PHYSIOLOGICAL, METABOLITE AND VOLATILE ANALYSIS OF CUT SIZE IN MELON DURING POSTHARVEST STORAGE
Melons are an important component of fresh fruit salads, however, they suffer from limited shelf life. Processing of melon fruit for use in fruit salads induces a number of changes including alterations in colour and texture. In addition, respiration rate and ethylene production are affected. Processing also elicits changes in flavour (sweetness) and aroma (production of volatile organic compounds VOCs), of critical importance to the consumer. Several parameters govern shelf life; temperature is a critical factor. In this study we tested whether cut size is another parameter that can affect quality indicators. Melon (Cucumis melo Arapaho) cubes of three sizes were stored at 4°C and assessed for quality at five time-points over a 15-day period. We assessed a number of parameters including firmness, loss of fresh weight, respiration rate, antioxidant capacity, phenolic compounds and carotenoid content. In addition we measured VOC profiles to assess whether there were any qualitative changes associated with storage period and/or cut size. Fresh weight (FW) loss and respiration rate increased significantly with storage time and FW loss was affected by cut size. Total carotenoid levels remained stable during the storage time as did antioxidant capacity in all cut sizes. However, cinnamic acid levels tended to decrease in the last stage of the storage period and changes in β-carotene content correlated with cut size (though not significantly). We were also able to separate the VOC profiles from the different cut sizes indicating that VOCs may be useful markers as indicators of the effects of cut size and storage time on quality.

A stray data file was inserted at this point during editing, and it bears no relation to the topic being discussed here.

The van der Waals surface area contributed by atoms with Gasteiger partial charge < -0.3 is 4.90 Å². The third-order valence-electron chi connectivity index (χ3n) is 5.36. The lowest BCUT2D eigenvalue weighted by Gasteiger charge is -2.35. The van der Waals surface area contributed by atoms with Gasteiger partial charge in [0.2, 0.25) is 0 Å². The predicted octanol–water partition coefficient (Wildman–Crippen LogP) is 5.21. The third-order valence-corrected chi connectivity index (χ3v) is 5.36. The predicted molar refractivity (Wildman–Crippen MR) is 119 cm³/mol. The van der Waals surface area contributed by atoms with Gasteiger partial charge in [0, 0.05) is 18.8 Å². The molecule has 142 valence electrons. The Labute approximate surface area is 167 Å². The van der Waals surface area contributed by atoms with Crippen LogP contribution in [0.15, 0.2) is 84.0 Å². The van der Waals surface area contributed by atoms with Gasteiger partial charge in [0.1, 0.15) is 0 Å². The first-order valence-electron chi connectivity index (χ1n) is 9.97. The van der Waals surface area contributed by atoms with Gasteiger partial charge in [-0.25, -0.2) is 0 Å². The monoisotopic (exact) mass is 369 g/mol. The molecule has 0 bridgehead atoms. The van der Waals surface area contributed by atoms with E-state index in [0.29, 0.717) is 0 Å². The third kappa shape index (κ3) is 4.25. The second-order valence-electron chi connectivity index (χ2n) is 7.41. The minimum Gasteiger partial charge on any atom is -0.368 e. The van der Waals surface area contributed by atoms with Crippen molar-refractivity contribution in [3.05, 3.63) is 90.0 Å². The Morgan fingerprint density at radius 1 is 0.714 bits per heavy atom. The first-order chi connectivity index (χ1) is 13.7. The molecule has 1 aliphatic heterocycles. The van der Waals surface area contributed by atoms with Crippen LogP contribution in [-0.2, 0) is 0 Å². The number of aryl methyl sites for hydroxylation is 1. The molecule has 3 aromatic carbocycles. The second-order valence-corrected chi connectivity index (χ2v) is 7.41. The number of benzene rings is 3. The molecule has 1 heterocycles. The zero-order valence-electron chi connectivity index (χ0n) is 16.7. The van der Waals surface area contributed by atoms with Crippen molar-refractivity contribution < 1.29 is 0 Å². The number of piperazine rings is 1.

Spadafora, N.D., Machado, I., Müller, C.T., Pintado, M., Bates, M. and Rogers, H.J. (2015). PHYSIOLOGICAL, METABOLITE AND VOLATILE ANALYSIS OF CUT SIZE IN MELON DURING POSTHARVEST STORAGE. Acta Hortic. 1071, 787-793
Cucumis melo, minimum processing, fresh cut, senescence, wounding, fruit quality